Nucleic acid that transmits genetic inform­ation from parent to offspring and codes for the production of proteins
Building block of nucleic acids
Double Helix
Structure of two strands, intert­wining around an axis like a twisted ladder
DNA replic­ation
Process during which a double­-st­randed DNA molecule is copied to produce two identical DNA molecules
Base Pairing
Principle in which the nitrog­enous bases of the DNA molecules bond with one another (AT, CG))


Double Stranded, Anti-p­arallel
Single Stranded
A+T and C+G
A+U and C+G
Mostly Found in Nucleus
Mostly Found in Cytoplasm
Long Polymer
Much Shorter
Forms Double Helix Structure
Forms Secondary or Tertiary Structure


tRNAs are molecular "­bri­dge­s" that connect mRNA codons to the amino acids they encode.
One end has an anticodon, which can bind to specific mRNA codons. (sequence of 3 nucleo­tides)
The other end carries the amino acid specified by the codons.
Init­iation, Elonga­tion, Termin­ation
The ribosome assembles around the mRNA to be read and the first tRNA (carrying the amino acid MET[AUG]). This initiation complex is needed in order for transl­ation to get started.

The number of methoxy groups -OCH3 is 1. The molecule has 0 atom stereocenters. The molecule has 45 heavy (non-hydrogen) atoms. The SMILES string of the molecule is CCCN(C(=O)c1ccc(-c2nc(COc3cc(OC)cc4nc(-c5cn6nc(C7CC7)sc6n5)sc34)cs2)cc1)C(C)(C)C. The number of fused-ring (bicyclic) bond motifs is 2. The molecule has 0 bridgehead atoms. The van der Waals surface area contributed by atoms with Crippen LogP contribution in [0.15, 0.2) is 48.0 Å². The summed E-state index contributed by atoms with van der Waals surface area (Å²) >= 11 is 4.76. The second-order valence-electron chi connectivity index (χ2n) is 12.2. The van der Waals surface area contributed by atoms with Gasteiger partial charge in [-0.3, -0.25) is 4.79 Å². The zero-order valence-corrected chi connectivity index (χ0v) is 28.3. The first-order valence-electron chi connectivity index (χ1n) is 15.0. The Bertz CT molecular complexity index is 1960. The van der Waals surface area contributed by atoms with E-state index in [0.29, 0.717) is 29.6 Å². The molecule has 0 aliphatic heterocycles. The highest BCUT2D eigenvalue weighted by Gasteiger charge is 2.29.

The mRNA is read one codon at a time, and the amino acid matching each codon is added to a growing protein chain.
Each time a new codon is exposed,
→a matching tRNA binds to the codon
→the existing amino acid chain (polyp­eptide) is linked onto the amino acid of the tRNA via a chemical reaction,
→the mRNA is shifted one codon over in the ribosome, exposing a new codon for reading.
tRNAs move through the A, P, and E sites of the ribosome. This process repeats many times as new codons are read and new amino acids are added to the chain.
The finished polype­ptide chain is released. It begins when a stop codon (UAG, UAA, or UGA) enters the ribosome, triggering a series of events that separate the chain from its tRNA and allow it to drift out of the ribosome.
The polype­ptide may still need to fold into the right 3D shape, undergo proces­sin­g,get shipped to the right place in the cell, or combine with other polype­ptides before it can do its job as a functional protein.

Transc­ription & Transl­ation

The Central Dogma of Molecular Biology

The Central Dogma (TCD)
During expression of a protei­n-c­oding gene, inform­ation flows from DNA → RNA → protein. (This process is known as CD)

The Lac Operon

The Lac Operon of E.Coli
Condit­ions: Lactose is available and Glucose is not.
More inform­ation here

3 Types of RNA

synthe­­sized using DNA template, attaches to ribosome in cytoplasm and specifies the primary structure of protein
molecu­­le­s...and proteins make up the ribos­omes
translates between nucleic acid (DNA) and protein lang. by carrying specific amino acids to ribosome, where they recognize the approp­­riate codons in the mRNA


No comments yet. Add yours below!

Add a Comment

Your Comment

Please enter your name.

    Please enter your email address

      Please enter your Comment.

          More Cheat Sheets by fatbuttluver

          Biology Hereditary Cheat Sheet
          APBioChap7 Osmosis, Water Potential, etc. Cheat Sheet